The UK Budget for 2019/20 will be unveiled later today by Chancellor of the Exchequer Philip Hammond. While nearly all recent discussion and debate at Westminster has been consumed by Brexit, the political context for this budget is quite different.
Obviously, it will be almost impossible to avoid the issue of Brexit completely. The forecasts for economic growth and the public finances will be determined, in large part, by the assumptions made about the UK’s exit from the EU. It is also likely that the Chancellor will announce some measures to ‘Brexit-proof’ the economy, though it is hard to imagine how any such announcements would be anything other than symbolic at this stage.
It was announced at the Conservative Party Conference last month that the political context for this Budget would be ‘the end of austerity’. The Prime Minister, Theresa May, told the country that "their hard work has paid off" and "the end is in sight”. It was implied that if we could only get Brexit over the line, all the pain would end. It was a curious announcement for a number of reasons.
Firstly, ending austerity this year would seem to contradict the Chancellor’s stated plan to ‘balance the books’ by the mid-2020s. The Institute for Fiscal Studies pointed out that unless taxes were to rise by some £19bn by 2022/23, then only increased borrowing could accommodate this change of policy. Secondly, it is not clear whether the end of austerity would mean an end to all cuts. £19bn is the figure that would be required just to avoid further cuts in departmental expenditure. There are a further £7bn cuts already pencilled in for welfare.
Whether or not the UK government actually achieves an end to cuts in public expenditure or not, the idea that austerity will end is a myth. This is because the scale of cuts that have been imposed since 2010 means that public services, wages and growth more generally will be living with the effects of austerity for many years to come.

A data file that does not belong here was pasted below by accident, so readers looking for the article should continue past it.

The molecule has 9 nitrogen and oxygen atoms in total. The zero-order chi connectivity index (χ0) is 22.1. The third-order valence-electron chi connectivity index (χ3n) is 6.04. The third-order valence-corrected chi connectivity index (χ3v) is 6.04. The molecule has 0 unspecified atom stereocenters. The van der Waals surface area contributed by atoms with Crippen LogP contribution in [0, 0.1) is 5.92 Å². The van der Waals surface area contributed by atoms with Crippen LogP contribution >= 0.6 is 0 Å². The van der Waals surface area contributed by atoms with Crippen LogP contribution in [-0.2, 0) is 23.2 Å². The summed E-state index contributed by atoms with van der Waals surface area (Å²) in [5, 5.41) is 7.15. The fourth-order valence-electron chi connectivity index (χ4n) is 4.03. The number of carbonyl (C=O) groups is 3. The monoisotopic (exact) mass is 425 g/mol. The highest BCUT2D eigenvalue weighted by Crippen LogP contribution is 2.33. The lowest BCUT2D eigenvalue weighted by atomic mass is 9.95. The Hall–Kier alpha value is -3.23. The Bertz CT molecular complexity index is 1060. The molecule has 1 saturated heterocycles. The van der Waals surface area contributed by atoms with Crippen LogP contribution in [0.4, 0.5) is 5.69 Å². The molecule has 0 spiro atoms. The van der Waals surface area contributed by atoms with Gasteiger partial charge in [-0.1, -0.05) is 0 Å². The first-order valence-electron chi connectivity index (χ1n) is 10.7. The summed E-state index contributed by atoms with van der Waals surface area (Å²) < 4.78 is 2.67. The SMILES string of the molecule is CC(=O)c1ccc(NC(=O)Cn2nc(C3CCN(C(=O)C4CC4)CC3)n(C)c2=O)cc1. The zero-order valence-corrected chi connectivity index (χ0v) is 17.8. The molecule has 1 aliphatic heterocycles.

The Chart below shows how day to day spending on public services in Northern Ireland has evolved since 2010. On current spending plans, day to day spending will have decreased to £9.5bn in real terms by 2019/20. Even if austerity ended this April, we would still be £600m below where we were in 2010. If it continues for one more year it will be almost £1bn less.
Capital spending, on infrastructure such as road, rails, schools and hospitals fares only marginally better. It saw some of the steepest declines during the last parliament. Despite a significant projected increase over the next three years, capital spending is set to be 17% lower in 2019/20 than it was in 2009/10. In cash terms, capital expenditure will be £240m lower annually by 2019/20.
However, none of this money deals with welfare payments. That money comes from another government funding mechanism (Annually Managed Expenditure), over which any Northern Ireland Executive would have very little control. Working age benefits have seen some of the largest cuts, particularly over the last number of years, and there are no current plans to end this. The introduction of Universal Credit could lead to thousands of families losing out on payments and the full extent of this may only be clear once the roll out in Northern Ireland is complete. However, the biggest cuts to welfare has come from the freezing of all working-age benefits. This is forecast to cut £5bn from working-age benefits by 2019/20.
The scale of austerity is vast and it would take a significant and extensive change in policy to just stop it in its tracks. However, just stopping austerity doesn’t get rid of it. Think about it this way, over the last 8 years the UK government has dug itself into a hole, at the very least all it is planning to do in this budget is to stop digging. There is no suggestion that they have any plan to get out of the hole.
While the budget deficit has been brought down, the economic cost of these policies has been a lost decade of growth. Productivity and business investment are down and public services like health and education are in a state of almost permanent crisis. Nowhere has the impact of austerity been more evident than in the great income squeeze.
The above chart shows the percentage change in full-time hourly earnings since 2010 adjusted for CPI inflation. Apart from a period of very low inflation in 2015 and 2016, wages been held behind prices. Wages in 2017 were still 0.5% below where they were in 2010, and this does not look at specific cases such as the public sector where increases have been limited to 1% through most of those years.
The end of austerity would be welcome, but it is unlikely to be delivered in this budget. Furthermore, the more important task reversing austerity is not even on the agenda. Without such a change of policy, any real economic recovery will be painfully and needlessly slow.